A precap of the Firestone Walker Invitational Beer Festival and La Piccola Collaboration Beer

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Christmas doesn’t make me this happy. Birthdays don’t even come close. Few things get me as excited as the last weekend in May and the fourth Firestone Walker Invitational Beer Festival.

I won’t go into too much detail about all the great beers that will be at this year’s festival (if you’re curious, you can find the list here). I’ll have a little more info about that in my column in the Santa Barbara News-Press that will run on June 4. But suffice to say there’s a lot of good stuff.

But what makes the FWIBF stand out is not the amount of whalez(!) flowing from the best brewers in the world, it’s the overall high quality of beer. You can wander the aisles of the Great American Beer Festival and find some truly amazing beer, but you can also find a bunch of duds and a few outright stinkers. At FWIBF, the vast majority of beers poured are in the “world-class” category — so don’t expect me to be standing in lines for the popular beers while hidden gems lay waiting to be discovered.

However, there is one beer that I will gladly be lining up for — La Piccola Dark Saison, a collaboration beer brewed alongside Agostino Arioli of Birrifico Italiano. There will be three versions of this beer available at the festival — two from Firestone Walker Barrelworks, and one from Birrificio Italiano. Firestone brewmaster Matt Brynildson explained the collaboration process in a recent press release.

“With most collaborations, you start the beer together at one brewery, and it gets finished there, resulting in one beer,” Brynildson said. “Agostino and I decided to do something different. We sat down and designed the recipe together, then went back to our respective breweries to brew them on our own. We’ve been emailing back and forth for a year now, trying to replicate what the other was doing.”

LaPiccolaAfter Brynildson produced the wort in Paso Robles and pitched the brewery’s saison yeast, it was shipped down to Buellton where mad fermentationists Jeffers Richardson and Jim Crooks got to doing their thing with the barrels and bugs.

They inoculated the beer with a blend of brettanomyces lambicus and lactobacillus (better known as Brett and Lacto) and let those wild strains do their thing for eight months inside French oak puncheons.

The plan was always to add some black pepper to the brew, but after tasting the base product it was hard to avoid not releasing that as well.

“Once that finished we started tasting it and everyone really appreciated the version we created,” Crooks said. “That’s when we started thinking we wanted to do one called (La Piccola) Virtuosa which was without peppercorns.”

Another version was dosed with Sichuan peppercorns, which Richardson and Crooks agreed were quite the pepper.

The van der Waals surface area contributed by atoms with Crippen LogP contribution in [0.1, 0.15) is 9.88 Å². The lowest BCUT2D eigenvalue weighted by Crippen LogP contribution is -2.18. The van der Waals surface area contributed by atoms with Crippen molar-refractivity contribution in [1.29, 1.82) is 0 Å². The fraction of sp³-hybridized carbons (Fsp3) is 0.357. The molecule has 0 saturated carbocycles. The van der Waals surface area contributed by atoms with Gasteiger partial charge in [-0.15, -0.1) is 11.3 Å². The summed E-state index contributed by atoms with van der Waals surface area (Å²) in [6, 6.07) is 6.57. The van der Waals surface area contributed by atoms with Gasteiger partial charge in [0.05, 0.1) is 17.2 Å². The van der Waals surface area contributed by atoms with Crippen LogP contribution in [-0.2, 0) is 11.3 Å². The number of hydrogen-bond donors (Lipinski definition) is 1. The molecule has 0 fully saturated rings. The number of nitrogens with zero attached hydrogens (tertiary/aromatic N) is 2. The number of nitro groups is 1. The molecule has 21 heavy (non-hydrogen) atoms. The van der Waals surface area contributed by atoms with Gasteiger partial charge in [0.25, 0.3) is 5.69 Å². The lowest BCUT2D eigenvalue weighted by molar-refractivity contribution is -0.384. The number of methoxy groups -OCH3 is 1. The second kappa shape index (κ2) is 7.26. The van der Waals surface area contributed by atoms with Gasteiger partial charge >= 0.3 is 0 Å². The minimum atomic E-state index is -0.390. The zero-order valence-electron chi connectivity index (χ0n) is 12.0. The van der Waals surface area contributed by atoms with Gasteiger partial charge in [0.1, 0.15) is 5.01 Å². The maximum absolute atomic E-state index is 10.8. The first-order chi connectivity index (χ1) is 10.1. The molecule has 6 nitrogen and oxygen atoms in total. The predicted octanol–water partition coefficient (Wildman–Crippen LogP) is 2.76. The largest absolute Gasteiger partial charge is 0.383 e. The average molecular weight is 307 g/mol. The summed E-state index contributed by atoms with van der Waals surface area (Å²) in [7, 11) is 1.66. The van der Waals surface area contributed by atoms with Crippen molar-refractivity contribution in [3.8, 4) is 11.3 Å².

“It’s like putting your tongue on a nine-volt battery,” Crooks said.

“It’s that feeling you get at the dentist’s office when the Novocain wears off,” Richardson added.

The result was two similar, yet distinctive beers.

“They’re both fantastic beers,” Richardson said. “The difference is you get this citrus rind, depth from the peppercorn beer…. it’s really quite pleasant. The amount blended in worked quite nicely. It will be really fun to compare and contrast with Birrifico Italiano.”

Both versions will be available at the festival and for sale at the Paso Robles Brewery and the Barrelworks facility starting at 3 p.m. on Saturday. However, the only place to taste the Birrifico Italiano version will be at the festival. Nobody this side of the Atlantic has had that yet, but Richardson speculated that it would likely be less sour than what they created.

For a little insight, Brynildson described Arioli’s style a bit in that same press release.

“Like many Italians, Agostino is a true gourmet, and he takes a chef’s approach to brewing,” Brynildson said. “He’s really into exotic spices and he wanted to play around with these Sichuan peppercorns, which are really weird and unique. We had to contact a spice hunter in Italy to get our hands on them.”

So skip the lines on Saturday, but don’t skip La Piccola.

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Barrelworks comes full circle with release of Lil Opal

Note: The following is a press release from Firestone Walker Brewing Company and Barrelworks. I tried a version of this beer as it was aging while tasting Feral One. Back then, they were calling it “Lil Hopeful,” but it’s all ready now and I’m looking forward to the flight of the Opals on Saturday.

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Brett’d Barrel-Aged Saison Set for Limited Bottle Release on April 19